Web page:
The healthcare law envisions exchanges as a one-stop shop for individuals and small businesses to purchase insurance.
A spokeswoman for Rep. Fred Upton (R-Mich.), the bill's sponsor, said there are too many strings attached to the HHS planning grants. States don't have any real flexibility over their exchanges, she said, so the idea that Upton's bill would limit their choices is "smoke and mirrors."
But consumer advocate and Washington and Lee University law Professor Tim Jost said mandates for state exchanges are laid out in the reform law itself — they're not conditions attached directly to grant money.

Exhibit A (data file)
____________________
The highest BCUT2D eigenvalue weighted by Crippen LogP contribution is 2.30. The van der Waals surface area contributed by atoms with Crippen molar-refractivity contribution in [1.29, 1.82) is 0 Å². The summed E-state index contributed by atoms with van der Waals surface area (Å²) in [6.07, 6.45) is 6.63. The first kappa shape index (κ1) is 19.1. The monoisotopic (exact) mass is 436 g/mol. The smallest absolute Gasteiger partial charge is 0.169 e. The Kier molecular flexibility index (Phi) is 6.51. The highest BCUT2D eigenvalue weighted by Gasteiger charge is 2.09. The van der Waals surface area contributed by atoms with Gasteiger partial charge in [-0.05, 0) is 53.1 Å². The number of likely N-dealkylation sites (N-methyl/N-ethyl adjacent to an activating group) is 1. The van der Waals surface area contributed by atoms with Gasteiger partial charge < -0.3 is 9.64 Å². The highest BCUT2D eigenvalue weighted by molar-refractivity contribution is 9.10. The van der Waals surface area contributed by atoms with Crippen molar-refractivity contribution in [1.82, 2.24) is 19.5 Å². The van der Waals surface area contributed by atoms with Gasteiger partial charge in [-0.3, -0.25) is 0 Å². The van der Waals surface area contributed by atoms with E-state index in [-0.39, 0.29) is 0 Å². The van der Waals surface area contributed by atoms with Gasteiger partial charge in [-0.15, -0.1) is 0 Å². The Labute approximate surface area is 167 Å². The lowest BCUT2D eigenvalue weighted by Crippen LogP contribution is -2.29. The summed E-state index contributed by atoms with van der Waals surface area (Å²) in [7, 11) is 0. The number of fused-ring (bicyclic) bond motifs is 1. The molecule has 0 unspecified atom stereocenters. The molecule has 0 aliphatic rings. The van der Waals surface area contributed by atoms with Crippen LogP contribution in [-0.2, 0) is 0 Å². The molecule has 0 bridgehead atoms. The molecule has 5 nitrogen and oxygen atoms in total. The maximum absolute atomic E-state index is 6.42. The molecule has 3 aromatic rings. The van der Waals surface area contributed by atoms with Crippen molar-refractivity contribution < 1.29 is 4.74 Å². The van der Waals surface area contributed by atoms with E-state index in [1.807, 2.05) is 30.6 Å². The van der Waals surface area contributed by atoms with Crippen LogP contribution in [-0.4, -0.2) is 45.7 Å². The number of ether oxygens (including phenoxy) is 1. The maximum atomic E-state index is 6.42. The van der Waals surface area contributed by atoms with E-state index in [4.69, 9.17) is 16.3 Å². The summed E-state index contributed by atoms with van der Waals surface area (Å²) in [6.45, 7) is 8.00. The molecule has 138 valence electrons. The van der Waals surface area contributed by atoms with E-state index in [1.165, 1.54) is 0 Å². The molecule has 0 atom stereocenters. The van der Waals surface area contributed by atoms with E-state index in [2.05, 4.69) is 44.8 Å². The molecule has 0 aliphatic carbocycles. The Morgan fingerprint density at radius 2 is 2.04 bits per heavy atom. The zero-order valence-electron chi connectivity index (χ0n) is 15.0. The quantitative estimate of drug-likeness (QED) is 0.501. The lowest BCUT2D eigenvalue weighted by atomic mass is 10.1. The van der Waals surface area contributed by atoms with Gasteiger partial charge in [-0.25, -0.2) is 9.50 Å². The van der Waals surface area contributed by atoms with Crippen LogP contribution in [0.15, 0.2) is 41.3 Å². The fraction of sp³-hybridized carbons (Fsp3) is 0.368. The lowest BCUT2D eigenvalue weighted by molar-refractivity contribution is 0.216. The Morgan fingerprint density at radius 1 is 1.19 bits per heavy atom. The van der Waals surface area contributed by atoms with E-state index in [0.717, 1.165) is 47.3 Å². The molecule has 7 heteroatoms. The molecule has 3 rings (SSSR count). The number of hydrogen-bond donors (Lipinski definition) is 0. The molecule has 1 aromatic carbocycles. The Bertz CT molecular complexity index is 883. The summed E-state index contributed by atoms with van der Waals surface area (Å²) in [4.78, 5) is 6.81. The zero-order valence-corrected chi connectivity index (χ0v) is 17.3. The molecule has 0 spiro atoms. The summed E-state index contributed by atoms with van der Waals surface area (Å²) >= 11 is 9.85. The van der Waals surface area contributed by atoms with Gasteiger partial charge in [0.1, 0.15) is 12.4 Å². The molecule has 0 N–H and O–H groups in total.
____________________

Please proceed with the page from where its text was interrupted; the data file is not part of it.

Although states would only be able to receive the grants by working toward an exchange that meets federal criteria, receiving a grant doesn’t bring on new obligations, he said.
Every state except Alaska applied for and received an initial round of $1 million exchange planning grants, and HHS announced another opportunity in January. Officials have said they want the new marketplaces to be state-based, but many Republicans have said the requirements spelled out in the healthcare law are too onerous.
The bill passed the Energy and Commerce Committee, which Upton leads, on a party-line vote last month.